Articles

Tips for selling on the Road

April 2009
Advice from an expert with 20 years of show experience.

Nearly everyone at one time or another has attended a carnival, street fair, county fair, or other event at which sellers exhibited their wares for sale. As a side attraction to most events, little attention is usually paid to the rows of booths lining the perimeters beyond a quick gift for the girl or boyfriend or purchase to appease a child. In fact, these  sellers are the foundation on which events succeed, relying on payments made far in advance to lease space, exhibits, performers, promotion, and everything else a show needs to be a success.

Having sold at varied events for over twenty years, ranging from flea markets, renaissance faires, wine festivals, conventions, and private gatherings, we can assuringly say this business method is a viable, oftentimes lucrative money making option if one is willing to research, organize, maintain stock and vehicles, drive distances, acquire people skills, and to exert the physical strength necessary to set up and tear down a booth within a limited amount of time. Yes, to say it's hard work is an understatement, but the almost guaranteed fast flow of cash makes it all worthwhile. Selling on the road requires preparation months or years in advance but the result is well worth the effort.

The very first step to success is in acquiring a state business reseller's tax license. This is free and allows selling at all shows. Make sure to have a chart of the percentage the show's city or county charges and add this cost to each item for sale, deducting the percentage from the total earnings at the end of the show when tallies are totaled. Depending on the promoter or if the show is out of state, taxes may be collected at the end of the event, however one is still required to acknowledge taxes paid for each show.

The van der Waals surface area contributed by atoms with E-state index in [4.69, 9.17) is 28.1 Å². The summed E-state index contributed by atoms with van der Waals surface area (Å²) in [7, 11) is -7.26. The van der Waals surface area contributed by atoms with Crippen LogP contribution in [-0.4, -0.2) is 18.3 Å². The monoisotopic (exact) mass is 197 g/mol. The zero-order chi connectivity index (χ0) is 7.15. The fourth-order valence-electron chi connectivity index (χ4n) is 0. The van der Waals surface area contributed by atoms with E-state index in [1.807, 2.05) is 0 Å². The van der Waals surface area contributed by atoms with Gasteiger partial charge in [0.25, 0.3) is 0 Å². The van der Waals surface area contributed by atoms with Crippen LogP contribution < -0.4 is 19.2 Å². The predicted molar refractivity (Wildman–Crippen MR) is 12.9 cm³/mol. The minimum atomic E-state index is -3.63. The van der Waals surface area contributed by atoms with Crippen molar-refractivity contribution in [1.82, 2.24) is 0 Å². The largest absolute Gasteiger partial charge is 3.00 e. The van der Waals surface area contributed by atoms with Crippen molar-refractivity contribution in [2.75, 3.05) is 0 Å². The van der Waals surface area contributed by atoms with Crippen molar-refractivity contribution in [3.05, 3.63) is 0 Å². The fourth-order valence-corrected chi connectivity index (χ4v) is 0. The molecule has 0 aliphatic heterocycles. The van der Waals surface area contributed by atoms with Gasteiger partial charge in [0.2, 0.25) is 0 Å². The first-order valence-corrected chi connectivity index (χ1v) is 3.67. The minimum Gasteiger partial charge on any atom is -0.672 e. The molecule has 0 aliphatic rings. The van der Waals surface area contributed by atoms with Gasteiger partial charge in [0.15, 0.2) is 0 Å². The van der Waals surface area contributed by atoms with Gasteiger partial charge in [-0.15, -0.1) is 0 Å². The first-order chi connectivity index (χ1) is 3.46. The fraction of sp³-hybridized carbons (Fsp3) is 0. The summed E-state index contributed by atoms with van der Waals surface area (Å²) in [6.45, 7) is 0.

The second item that may be necessary is insurance specifically per event. Not all shows require this but most do today. Insurance covers any liability towards the promoter or event itself and coverage required may vary. Information on the insurance amount required is included in the seller packet received beforehand and should be purchased as soon as possible so one can focus on production and not paperwork.
If one intends to sell at events professionally on a regular basis, insurance is available on yearly terms that is adjustable. Discuss it with your insurance broker for more details. We recommend duplicating these papers for your records and keeping them in a safe handy file, taking the copies or original, if required by the promoter, to each show.

A very handy item to have and that may make or break a sale is a portable credit card machine that is able to run on location. If you have one, post signs acknowleding the acceptance of credit cards and process them when purchases are made. Be wary of accepting checks.

Lists of shows may be acquired online, through city chambers of commerce, market publications, other vendors, suppliers, newspapers, or by word of mouth. Get a calendar book, do your research, note planning, and show dates.